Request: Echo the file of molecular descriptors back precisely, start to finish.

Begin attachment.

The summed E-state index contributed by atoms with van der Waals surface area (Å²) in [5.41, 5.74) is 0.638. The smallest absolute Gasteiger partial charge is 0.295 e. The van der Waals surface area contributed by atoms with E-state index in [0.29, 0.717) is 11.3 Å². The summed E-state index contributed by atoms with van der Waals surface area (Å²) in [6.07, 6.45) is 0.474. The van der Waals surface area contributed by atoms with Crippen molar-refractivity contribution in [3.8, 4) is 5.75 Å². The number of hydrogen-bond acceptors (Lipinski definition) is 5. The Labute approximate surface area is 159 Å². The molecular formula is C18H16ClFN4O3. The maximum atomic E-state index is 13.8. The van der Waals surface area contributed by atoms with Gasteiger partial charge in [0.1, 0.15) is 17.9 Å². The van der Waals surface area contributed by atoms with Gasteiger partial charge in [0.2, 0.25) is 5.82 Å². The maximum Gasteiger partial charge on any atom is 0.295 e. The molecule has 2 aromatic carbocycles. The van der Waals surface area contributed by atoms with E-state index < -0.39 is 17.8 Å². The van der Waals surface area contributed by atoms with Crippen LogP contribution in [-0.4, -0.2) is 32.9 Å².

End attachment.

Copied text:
The summed E-state index contributed by atoms with van der Waals surface area (Å²) in [5.41, 5.74) is 0.638. The smallest absolute Gasteiger partial charge is 0.295 e. The van der Waals surface area contributed by atoms with E-state index in [0.29, 0.717) is 11.3 Å². The summed E-state index contributed by atoms with van der Waals surface area (Å²) in [6.07, 6.45) is 0.474. The van der Waals surface area contributed by atoms with Crippen molar-refractivity contribution in [3.8, 4) is 5.75 Å². The number of hydrogen-bond acceptors (Lipinski definition) is 5. The Labute approximate surface area is 159 Å². The molecular formula is C18H16ClFN4O3. The maximum atomic E-state index is 13.8. The van der Waals surface area contributed by atoms with Gasteiger partial charge in [0.1, 0.15) is 17.9 Å². The van der Waals surface area contributed by atoms with Gasteiger partial charge in [0.2, 0.25) is 5.82 Å². The maximum Gasteiger partial charge on any atom is 0.295 e. The molecule has 2 aromatic carbocycles. The van der Waals surface area contributed by atoms with E-state index < -0.39 is 17.8 Å². The van der Waals surface area contributed by atoms with Crippen LogP contribution in [-0.4, -0.2) is 32.9 Å².